“I thought it was a very good omen”: how to get married in 77 years

Three years ago, Elaine Hoffman lost her husband, Neil Ullman wife. Thanks to each other they were able to survive grief and start a new relationship – in the eighth decade of years.

Photo: An Rong Xu / The New York Times

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Three years ago, Elaine Hoffman and Neil Ullman enrolled in one program at Fairleigh Dickinson University in new Jersey. They were both enrolled in courses aimed at developing cultural, educational and social activity of older people. Their friendship and Platonic relationship developed into love, and 3 years after meeting Elaine and Neil were married on the campus of the University where they began their relationship. By this time the bride was 77 years old and the groom 72.

Photo: An Rong Xu / The New York Times

2015 has been difficult for Elaine and Neil. In February from Alzheimer’s disease died Gail Ullman, wife of Neil. Her husband, who led an active life, he taught mathematics and statistics, made furniture and even wrote a children’s book, it was difficult to cope with loneliness.

“I felt quite lonely. And I would like to meet someone with whom I could share new experiences.”

In may of that year, Elaine Hoffman, a social worker at school, lost her husband Barry Hoffman from complications caused by Parkinson’s disease. Together they were 48 years old.

But overall the future spouses was not the only loss. Elaine knew deceased wife of Neil, who was also a social worker, and spoke well of her. Both had the same brand cars and credit cards of one Bank.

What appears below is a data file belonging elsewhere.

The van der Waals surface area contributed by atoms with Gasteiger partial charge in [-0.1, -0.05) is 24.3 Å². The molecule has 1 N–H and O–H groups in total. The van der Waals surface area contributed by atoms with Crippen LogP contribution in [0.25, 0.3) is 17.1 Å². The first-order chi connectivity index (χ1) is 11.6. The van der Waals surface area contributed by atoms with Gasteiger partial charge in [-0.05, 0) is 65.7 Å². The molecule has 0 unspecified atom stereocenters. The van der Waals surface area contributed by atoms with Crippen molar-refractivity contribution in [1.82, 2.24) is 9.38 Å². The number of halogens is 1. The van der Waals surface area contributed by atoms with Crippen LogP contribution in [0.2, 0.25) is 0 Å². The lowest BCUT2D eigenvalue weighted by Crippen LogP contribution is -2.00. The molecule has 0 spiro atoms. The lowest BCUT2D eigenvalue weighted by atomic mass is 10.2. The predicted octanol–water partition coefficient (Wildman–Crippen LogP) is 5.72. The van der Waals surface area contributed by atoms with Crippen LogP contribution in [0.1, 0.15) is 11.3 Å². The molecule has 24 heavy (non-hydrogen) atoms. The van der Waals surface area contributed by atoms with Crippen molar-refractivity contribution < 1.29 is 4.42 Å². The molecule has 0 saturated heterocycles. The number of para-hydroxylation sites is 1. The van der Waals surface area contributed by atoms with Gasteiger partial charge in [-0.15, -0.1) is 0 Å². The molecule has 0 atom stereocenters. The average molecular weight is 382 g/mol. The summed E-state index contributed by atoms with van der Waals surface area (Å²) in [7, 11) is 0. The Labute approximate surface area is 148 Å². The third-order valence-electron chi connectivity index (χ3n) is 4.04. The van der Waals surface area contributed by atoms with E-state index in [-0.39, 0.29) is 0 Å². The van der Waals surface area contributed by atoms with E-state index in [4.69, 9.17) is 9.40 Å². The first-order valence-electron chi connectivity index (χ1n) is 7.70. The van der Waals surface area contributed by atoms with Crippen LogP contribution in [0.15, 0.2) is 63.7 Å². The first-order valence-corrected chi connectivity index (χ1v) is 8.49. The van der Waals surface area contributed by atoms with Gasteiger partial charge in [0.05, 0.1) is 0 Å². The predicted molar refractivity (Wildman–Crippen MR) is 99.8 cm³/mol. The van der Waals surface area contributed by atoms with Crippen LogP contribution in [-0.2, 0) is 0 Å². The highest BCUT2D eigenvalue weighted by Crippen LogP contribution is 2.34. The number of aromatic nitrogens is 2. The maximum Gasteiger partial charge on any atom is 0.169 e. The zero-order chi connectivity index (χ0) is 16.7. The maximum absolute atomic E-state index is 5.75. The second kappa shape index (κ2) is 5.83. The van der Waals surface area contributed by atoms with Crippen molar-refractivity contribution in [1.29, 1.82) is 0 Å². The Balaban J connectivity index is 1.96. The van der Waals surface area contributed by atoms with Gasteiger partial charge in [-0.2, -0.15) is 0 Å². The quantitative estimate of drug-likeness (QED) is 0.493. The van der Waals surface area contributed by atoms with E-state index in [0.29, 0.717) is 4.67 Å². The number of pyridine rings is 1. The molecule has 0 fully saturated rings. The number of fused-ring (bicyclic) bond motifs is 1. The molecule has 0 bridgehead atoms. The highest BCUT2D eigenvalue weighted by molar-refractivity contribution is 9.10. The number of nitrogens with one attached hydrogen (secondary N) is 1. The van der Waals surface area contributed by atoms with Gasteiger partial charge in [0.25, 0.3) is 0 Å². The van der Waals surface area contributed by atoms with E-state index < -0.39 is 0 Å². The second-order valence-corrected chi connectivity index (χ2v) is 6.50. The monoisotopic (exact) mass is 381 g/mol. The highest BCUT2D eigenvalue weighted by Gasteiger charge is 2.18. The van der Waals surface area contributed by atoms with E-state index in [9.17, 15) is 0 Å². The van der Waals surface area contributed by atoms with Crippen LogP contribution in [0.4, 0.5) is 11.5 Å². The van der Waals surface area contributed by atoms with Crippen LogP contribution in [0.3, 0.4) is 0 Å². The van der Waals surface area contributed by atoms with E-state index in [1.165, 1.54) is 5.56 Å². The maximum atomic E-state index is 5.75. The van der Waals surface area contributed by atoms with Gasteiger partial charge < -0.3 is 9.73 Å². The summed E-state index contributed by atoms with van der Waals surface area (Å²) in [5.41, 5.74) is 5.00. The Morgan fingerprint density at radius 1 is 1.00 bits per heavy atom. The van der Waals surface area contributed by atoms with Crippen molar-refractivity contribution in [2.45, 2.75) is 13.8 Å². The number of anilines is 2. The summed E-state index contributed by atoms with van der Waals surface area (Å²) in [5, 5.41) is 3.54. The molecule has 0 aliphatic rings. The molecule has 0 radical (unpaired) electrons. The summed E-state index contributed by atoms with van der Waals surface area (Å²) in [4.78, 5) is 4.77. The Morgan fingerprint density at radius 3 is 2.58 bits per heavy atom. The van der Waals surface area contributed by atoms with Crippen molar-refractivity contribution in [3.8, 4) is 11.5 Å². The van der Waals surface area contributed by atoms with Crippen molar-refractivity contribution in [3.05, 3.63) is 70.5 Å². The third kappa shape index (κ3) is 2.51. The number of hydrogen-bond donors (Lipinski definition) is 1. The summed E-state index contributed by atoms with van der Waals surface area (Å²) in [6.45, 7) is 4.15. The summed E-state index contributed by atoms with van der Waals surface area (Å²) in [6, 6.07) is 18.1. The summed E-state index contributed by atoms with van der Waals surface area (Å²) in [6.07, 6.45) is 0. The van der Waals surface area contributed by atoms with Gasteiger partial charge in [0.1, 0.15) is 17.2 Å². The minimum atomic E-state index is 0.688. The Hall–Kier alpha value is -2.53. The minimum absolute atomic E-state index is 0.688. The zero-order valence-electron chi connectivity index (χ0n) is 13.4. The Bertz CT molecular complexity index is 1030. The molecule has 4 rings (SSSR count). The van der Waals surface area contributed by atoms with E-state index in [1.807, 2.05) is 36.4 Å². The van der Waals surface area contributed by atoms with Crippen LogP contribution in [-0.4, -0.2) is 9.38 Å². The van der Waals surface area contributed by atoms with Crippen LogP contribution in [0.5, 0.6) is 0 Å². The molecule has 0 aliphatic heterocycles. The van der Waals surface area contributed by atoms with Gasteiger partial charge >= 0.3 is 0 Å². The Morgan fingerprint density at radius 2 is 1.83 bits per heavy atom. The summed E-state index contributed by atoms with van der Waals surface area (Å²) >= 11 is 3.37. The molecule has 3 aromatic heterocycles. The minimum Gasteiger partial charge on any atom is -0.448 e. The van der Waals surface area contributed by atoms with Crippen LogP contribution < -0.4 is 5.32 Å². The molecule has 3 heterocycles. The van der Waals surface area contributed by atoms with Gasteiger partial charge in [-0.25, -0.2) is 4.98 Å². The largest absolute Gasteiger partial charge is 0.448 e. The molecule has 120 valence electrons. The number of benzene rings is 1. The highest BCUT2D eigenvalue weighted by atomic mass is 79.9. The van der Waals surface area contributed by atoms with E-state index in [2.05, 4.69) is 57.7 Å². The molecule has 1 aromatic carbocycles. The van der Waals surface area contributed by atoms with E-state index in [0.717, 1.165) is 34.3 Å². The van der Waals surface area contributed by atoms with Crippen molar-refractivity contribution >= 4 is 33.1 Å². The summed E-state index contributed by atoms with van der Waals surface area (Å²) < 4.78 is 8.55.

Finally, when Neil said he plans to leave for a week in Cambria to see the migration of elephant seals, butterflies, whales and birds, and got a brochure about these places, Elaine apologized and got the same. She is also planning such a trip.

Photo: An Rong Xu / The New York Times

“I thought it was a very good omen,’ said Hoffman. – Well, we had a lot in common.”

Elaine was grateful to Neil that he appeared in her life, but was in no hurry to give in to the romantic mood.

“I still went through the process of grief when we met, and at times I was very, very difficult to think that I had relations with another man.”

“I knew that was Elaine, but in my opinion, there is a significant difference between male and female, when they lose a spouse. Woman comforted by family, friends and all members of the groups in which it is composed. In men, there is simply no such support system,” – said Neil.

Despite the fact that Elaine could lean on loved ones in her grief, she signed up for courses for the elderly. She had no romantic plans in the classroom at the University, she was just planning to “support active thinking” after the death of her husband. “I just wanted to participate in this community of bright people who like to learn from each other. And then there was Neil,” she says.

Photo: An Rong Xu / The New York Times

“I think they helped each other through their loss, says daughter Elaine Jessica Hoffman. – Since they both went through a similar ordeal, Neil can comfort her like I can”.

According to the materials of The New York Times

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